The Dwarvish Feast
Logic puzzles require you to think. You will have to be logical in your reasoning.
In a forest somewhere in Scotland lives a group of 100 dwarves. Each night they meet in the middle of the forest for a grand feast. When morning comes, they all go home. Each dwarf is wearing either a red hat or a blue hat. Curiously, there are no mirrors in the forest, so no dwarf knows the color of his own hat. A dwarf would never take off his hat to see its color, and a major dwarf faux pas is to comment on the color of another dwarf's hat. The dwarves know, however, that there is at least one red hatted dwarf and one blue hatted dwarf. One day, the master dwarf announces that the nightly feast will only be intended for blue hatted dwarves, and as soon as a dwarf knows that he is wearing a red hat, he should not come back the next day, and he should never return.
How many days does it take before there are no dwarves left with red hats at the party? (Assume all the dwarves are equally capable of figuring it out, in other words, there are no smart dwarves, and no stupid dwarves...)
HintThe number of days depends on the number of red hats.
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Answer
It will take one more day than the number of dwarves with red hats.
How this works is: assume that there is only one redhatted dwarf. He would go to the party only to see 99 blue hats. He knows that there is at least one red hat. Since all he sees is blue, he knows it must be him, so he knows not to come back the next day. Meanwhile, the blue hatted dwarves can only see one red hat, so they think that if he comes back tomorrow, then he must have seen another red hat. Since each blue hatted dwarf only sees one red hat, he would assume that if the red hatted dwarf came back tomorrow, then he must be the other red hat that the first red hatted dwarf saw. So the second day, all the blue hatted dwarves would come expecting to see if the red hatted dwarf came back. Which he wouldn't, because he knows he has a red hat. So the first day there are no dwarves with red hats is day 2, or one day more than the number of dwarves with red hats.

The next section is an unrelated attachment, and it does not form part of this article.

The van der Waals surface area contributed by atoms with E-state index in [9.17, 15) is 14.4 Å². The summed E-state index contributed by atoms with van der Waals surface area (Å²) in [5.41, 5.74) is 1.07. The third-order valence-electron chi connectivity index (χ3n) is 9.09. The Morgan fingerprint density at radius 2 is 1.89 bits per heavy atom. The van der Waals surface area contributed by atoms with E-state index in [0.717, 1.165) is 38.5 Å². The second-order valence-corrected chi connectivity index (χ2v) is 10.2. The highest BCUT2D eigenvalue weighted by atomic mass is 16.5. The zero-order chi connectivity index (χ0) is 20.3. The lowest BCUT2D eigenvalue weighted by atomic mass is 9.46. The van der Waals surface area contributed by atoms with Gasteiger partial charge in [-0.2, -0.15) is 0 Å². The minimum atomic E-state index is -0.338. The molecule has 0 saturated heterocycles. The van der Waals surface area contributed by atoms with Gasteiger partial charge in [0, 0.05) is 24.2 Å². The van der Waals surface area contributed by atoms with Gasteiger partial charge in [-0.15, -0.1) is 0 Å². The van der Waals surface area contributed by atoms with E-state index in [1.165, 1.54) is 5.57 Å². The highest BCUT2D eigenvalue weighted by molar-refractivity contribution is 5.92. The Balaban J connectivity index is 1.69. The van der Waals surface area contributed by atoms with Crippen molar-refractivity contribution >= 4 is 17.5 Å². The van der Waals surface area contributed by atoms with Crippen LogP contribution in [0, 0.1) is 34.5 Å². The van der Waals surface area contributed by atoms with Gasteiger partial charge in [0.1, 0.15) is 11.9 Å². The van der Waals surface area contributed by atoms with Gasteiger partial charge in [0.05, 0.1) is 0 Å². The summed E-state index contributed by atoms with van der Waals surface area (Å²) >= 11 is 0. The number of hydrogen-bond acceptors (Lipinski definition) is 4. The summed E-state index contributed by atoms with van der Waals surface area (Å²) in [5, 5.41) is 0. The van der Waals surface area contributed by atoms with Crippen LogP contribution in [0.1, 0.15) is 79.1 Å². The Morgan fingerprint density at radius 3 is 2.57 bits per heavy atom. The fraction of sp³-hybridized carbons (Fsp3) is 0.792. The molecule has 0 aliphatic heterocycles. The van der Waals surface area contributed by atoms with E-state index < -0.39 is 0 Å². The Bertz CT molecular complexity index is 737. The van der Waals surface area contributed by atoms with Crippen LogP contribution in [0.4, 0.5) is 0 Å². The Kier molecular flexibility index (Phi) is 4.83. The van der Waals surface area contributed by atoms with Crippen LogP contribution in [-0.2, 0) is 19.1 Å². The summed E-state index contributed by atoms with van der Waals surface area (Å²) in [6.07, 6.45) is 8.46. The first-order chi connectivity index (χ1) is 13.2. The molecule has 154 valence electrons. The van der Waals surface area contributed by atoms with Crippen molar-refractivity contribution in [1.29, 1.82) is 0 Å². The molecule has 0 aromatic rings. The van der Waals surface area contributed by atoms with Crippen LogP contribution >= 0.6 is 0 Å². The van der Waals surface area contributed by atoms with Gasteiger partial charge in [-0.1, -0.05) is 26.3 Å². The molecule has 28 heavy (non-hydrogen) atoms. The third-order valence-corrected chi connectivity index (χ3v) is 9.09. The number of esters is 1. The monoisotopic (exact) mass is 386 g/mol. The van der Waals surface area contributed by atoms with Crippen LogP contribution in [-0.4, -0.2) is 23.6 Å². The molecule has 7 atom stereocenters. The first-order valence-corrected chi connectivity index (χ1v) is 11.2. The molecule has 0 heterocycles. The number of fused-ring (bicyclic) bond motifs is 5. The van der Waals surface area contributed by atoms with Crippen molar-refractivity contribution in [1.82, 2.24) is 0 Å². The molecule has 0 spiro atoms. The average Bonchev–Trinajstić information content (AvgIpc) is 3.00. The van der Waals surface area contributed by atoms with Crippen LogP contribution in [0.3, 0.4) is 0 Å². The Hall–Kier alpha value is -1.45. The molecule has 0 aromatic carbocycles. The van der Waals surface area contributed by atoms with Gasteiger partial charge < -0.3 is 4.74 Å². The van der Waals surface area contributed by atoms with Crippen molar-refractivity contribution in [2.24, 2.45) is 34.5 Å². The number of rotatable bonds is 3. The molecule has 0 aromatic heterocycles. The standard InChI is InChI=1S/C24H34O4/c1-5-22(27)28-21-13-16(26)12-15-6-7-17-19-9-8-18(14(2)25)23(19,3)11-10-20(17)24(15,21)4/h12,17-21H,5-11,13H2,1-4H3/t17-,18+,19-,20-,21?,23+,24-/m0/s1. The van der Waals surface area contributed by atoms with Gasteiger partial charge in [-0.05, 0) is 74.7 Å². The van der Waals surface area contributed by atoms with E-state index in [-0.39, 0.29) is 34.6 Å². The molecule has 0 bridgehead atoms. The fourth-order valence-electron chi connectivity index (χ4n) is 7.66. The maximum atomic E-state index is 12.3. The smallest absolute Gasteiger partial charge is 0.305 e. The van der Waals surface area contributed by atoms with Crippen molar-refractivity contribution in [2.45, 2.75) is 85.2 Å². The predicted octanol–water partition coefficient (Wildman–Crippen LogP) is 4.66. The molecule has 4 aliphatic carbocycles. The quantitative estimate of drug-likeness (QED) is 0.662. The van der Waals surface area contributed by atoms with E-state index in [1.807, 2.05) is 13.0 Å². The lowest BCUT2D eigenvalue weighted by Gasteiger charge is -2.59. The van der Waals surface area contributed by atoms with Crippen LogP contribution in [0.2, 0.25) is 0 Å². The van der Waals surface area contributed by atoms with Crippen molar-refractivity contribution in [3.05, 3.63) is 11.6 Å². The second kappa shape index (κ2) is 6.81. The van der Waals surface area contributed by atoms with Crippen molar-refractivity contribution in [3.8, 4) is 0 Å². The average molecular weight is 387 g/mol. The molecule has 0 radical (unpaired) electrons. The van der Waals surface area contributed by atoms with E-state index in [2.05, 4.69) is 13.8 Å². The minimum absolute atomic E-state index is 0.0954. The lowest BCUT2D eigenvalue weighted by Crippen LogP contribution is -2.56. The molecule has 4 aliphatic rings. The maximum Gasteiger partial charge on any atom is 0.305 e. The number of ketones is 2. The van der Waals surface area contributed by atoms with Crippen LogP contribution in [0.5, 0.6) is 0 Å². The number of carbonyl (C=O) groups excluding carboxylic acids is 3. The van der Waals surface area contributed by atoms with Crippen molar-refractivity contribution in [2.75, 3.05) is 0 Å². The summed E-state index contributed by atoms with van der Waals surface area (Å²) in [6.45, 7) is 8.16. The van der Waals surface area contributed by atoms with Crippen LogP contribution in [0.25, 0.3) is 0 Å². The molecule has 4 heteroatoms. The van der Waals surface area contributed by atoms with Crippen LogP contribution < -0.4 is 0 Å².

If there were two dwarves with red hats, each red hatted dwarf would realize on the second day that he was wearing a red hat, because he would see that the other red hat had come back, and that means that he must have seen another red hat. Since the red hats would see 98 blue hats, they would know on the second day, and the third day would be the first day that no red hatted dwarves came to the feast. This same system works for any number of red hats, because each time a blue hatted dwarf is thinking that if the red hats come back tomorrow, then he must have a red hat, the red hatted dwarves already know, and so they don't come the next day.
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Comments
jimbo
Jul 08, 2003
 What if each dwarf went up to another and said "See you tomorrow." The dwarves seeing the red hatted dwarf would say, "Oh are you coming then?" The red hatted dwarves would know from the others response that they were not expected. Anyway, I like the puzzle and the logical explanation seems good.